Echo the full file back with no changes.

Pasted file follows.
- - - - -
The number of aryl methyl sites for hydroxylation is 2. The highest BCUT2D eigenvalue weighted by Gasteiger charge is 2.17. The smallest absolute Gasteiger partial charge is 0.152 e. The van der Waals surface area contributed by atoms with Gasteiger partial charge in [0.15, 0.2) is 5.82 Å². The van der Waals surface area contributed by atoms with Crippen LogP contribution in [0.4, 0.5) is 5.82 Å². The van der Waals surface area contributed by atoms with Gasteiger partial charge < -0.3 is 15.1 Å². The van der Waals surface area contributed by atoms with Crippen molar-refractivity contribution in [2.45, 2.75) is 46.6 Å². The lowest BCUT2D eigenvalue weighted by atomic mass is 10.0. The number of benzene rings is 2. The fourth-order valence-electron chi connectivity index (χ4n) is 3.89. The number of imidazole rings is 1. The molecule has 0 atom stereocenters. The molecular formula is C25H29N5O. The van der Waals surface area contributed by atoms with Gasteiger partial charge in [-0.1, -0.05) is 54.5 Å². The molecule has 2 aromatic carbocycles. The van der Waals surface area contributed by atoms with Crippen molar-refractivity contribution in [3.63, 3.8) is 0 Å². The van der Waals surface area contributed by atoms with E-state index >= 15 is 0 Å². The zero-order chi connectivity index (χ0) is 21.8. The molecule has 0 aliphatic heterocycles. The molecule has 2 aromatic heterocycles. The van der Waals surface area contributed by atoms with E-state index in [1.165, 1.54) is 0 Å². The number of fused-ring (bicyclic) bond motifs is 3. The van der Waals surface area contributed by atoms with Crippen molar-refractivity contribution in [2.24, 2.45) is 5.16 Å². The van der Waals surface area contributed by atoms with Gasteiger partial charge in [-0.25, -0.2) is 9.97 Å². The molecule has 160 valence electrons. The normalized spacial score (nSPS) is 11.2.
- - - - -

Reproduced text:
The number of aryl methyl sites for hydroxylation is 2. The highest BCUT2D eigenvalue weighted by Gasteiger charge is 2.17. The smallest absolute Gasteiger partial charge is 0.152 e. The van der Waals surface area contributed by atoms with Gasteiger partial charge in [0.15, 0.2) is 5.82 Å². The van der Waals surface area contributed by atoms with Crippen LogP contribution in [0.4, 0.5) is 5.82 Å². The van der Waals surface area contributed by atoms with Gasteiger partial charge < -0.3 is 15.1 Å². The van der Waals surface area contributed by atoms with Crippen molar-refractivity contribution in [2.45, 2.75) is 46.6 Å². The lowest BCUT2D eigenvalue weighted by atomic mass is 10.0. The number of benzene rings is 2. The fourth-order valence-electron chi connectivity index (χ4n) is 3.89. The number of imidazole rings is 1. The molecule has 0 atom stereocenters. The molecular formula is C25H29N5O. The van der Waals surface area contributed by atoms with Gasteiger partial charge in [-0.1, -0.05) is 54.5 Å². The molecule has 2 aromatic carbocycles. The van der Waals surface area contributed by atoms with Crippen molar-refractivity contribution in [3.63, 3.8) is 0 Å². The van der Waals surface area contributed by atoms with E-state index >= 15 is 0 Å². The zero-order chi connectivity index (χ0) is 21.8. The molecule has 0 aliphatic heterocycles. The molecule has 2 aromatic heterocycles. The van der Waals surface area contributed by atoms with E-state index in [1.165, 1.54) is 0 Å². The number of fused-ring (bicyclic) bond motifs is 3. The van der Waals surface area contributed by atoms with Crippen molar-refractivity contribution in [2.24, 2.45) is 5.16 Å². The van der Waals surface area contributed by atoms with Gasteiger partial charge in [-0.25, -0.2) is 9.97 Å². The molecule has 160 valence electrons. The normalized spacial score (nSPS) is 11.2.